Festival spotlights the dying art of concert posters

By AUSTIN WHITELY

Some of the booths at the Forecastle Festival housed artists of the API, or the American Poster Institute. In a world of cut-and-paste, templated, Photoshop tutorial flyers, today’s concert poster artists stand apart. Down to earth, yet behemoths in their art genre, Forecastle shined a rare light on a sometimes forgotten, but imaginative and important sector of the art and music world.

Believe it or not, musicians have to advertise their shows on something other than social media, so the posters play a big role in their marketing campaign. If only that movement were as strong today as it was 30 years ago, then creativity and innovativeness would be a requirement for advertising, rather than tons of cash to back repetitive, swarming, clickable media.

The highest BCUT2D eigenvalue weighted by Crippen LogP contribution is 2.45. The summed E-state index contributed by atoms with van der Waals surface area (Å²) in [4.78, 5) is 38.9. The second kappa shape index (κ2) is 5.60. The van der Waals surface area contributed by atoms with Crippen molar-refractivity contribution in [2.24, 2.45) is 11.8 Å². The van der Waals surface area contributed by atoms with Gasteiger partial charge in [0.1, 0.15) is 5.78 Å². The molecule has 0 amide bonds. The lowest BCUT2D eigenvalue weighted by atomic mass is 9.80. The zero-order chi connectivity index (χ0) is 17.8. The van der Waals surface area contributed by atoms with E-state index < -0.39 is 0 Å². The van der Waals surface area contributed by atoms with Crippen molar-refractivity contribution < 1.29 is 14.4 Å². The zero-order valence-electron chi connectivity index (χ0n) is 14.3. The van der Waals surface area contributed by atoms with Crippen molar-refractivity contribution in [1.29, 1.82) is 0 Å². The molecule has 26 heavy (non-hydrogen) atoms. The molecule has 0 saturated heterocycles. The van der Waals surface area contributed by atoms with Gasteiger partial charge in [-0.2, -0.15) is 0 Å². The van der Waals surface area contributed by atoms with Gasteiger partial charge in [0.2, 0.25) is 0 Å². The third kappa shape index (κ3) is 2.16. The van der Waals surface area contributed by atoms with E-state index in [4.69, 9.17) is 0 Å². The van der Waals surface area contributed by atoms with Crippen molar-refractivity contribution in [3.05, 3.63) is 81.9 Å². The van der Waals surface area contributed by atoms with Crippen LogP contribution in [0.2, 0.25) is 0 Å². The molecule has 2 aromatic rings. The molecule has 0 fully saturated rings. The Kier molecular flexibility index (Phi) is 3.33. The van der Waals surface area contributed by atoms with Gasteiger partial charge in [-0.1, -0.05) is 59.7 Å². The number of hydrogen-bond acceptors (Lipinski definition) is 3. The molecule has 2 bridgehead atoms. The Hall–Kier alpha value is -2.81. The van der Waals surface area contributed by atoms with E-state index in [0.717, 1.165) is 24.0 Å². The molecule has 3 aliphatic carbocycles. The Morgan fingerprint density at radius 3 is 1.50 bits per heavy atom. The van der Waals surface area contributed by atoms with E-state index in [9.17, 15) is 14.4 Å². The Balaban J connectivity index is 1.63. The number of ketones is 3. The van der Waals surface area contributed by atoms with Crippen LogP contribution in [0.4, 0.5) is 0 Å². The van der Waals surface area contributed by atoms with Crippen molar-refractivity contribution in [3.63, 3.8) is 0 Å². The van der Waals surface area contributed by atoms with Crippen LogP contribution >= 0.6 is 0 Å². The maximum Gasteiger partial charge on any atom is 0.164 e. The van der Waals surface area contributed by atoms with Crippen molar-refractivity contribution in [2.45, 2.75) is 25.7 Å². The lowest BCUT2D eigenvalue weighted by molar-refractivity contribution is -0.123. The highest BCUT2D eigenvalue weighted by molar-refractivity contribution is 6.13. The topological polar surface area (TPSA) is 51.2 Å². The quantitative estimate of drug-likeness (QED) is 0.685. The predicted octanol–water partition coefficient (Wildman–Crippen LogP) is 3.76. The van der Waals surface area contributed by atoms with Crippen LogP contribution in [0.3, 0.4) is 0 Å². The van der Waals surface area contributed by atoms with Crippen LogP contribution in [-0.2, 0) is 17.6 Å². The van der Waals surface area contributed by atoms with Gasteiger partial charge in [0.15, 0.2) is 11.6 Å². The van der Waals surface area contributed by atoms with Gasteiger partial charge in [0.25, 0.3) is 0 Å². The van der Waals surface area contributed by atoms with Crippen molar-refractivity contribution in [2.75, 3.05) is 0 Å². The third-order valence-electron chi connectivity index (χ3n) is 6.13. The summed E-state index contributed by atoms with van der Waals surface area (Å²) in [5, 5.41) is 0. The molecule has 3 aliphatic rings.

Many of the musicians at Forecastle had contracted these artists to create concert posters, keeping the, seemingly lost art alive. Cricket Press, Darin Shock, James Flames, and Boss Construction are some of the names that have created posters for the likes of Jack White, Beck, My Morning Jacket, Phish, Skrillex, and St. Vincent. I spoke to Mexican Chocolate—don’t worry, he gave me his real name, so I didn’t have to refer to him as Mexican Chocolate—an artist who’s worked with such bands as Queens of the Stone Age, Mudhoney, Soundgarden, The Mars Volta, Them Crooked Vultures, Clutch, Danzig, and the Foo Fighters. He said, “We’re here to prevent bootlegging, and to support each other.”

 

 


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